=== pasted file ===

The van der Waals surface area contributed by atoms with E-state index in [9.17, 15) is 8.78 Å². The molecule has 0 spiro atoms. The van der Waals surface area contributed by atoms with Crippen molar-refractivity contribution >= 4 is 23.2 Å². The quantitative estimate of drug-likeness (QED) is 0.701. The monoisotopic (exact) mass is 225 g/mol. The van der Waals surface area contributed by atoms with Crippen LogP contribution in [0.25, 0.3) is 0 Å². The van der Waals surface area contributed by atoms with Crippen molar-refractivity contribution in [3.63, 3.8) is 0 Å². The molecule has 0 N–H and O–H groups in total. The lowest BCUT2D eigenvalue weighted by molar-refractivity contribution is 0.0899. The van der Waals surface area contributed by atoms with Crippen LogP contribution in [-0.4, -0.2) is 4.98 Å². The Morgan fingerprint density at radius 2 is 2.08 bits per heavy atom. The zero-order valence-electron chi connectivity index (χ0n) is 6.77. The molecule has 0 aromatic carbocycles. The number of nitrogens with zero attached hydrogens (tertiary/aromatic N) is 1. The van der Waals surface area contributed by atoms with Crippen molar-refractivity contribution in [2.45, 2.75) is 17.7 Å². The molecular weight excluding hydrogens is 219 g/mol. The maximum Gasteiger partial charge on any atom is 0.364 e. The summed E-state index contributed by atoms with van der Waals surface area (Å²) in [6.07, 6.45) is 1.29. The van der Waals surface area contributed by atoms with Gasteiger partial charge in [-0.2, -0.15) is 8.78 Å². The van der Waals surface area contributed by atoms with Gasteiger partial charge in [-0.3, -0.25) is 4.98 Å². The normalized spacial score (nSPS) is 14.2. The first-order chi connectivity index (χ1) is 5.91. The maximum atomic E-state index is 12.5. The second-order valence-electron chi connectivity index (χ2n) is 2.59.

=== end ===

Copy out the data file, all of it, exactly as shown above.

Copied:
The van der Waals surface area contributed by atoms with E-state index in [9.17, 15) is 8.78 Å². The molecule has 0 spiro atoms. The van der Waals surface area contributed by atoms with Crippen molar-refractivity contribution >= 4 is 23.2 Å². The quantitative estimate of drug-likeness (QED) is 0.701. The monoisotopic (exact) mass is 225 g/mol. The van der Waals surface area contributed by atoms with Crippen LogP contribution in [0.25, 0.3) is 0 Å². The van der Waals surface area contributed by atoms with Crippen molar-refractivity contribution in [3.63, 3.8) is 0 Å². The molecule has 0 N–H and O–H groups in total. The lowest BCUT2D eigenvalue weighted by molar-refractivity contribution is 0.0899. The van der Waals surface area contributed by atoms with Crippen LogP contribution in [-0.4, -0.2) is 4.98 Å². The Morgan fingerprint density at radius 2 is 2.08 bits per heavy atom. The zero-order valence-electron chi connectivity index (χ0n) is 6.77. The molecule has 0 aromatic carbocycles. The number of nitrogens with zero attached hydrogens (tertiary/aromatic N) is 1. The van der Waals surface area contributed by atoms with Crippen molar-refractivity contribution in [2.45, 2.75) is 17.7 Å². The molecular weight excluding hydrogens is 219 g/mol. The maximum Gasteiger partial charge on any atom is 0.364 e. The summed E-state index contributed by atoms with van der Waals surface area (Å²) in [6.07, 6.45) is 1.29. The van der Waals surface area contributed by atoms with Gasteiger partial charge in [-0.2, -0.15) is 8.78 Å². The van der Waals surface area contributed by atoms with Gasteiger partial charge in [-0.3, -0.25) is 4.98 Å². The normalized spacial score (nSPS) is 14.2. The first-order chi connectivity index (χ1) is 5.91. The maximum atomic E-state index is 12.5. The second-order valence-electron chi connectivity index (χ2n) is 2.59.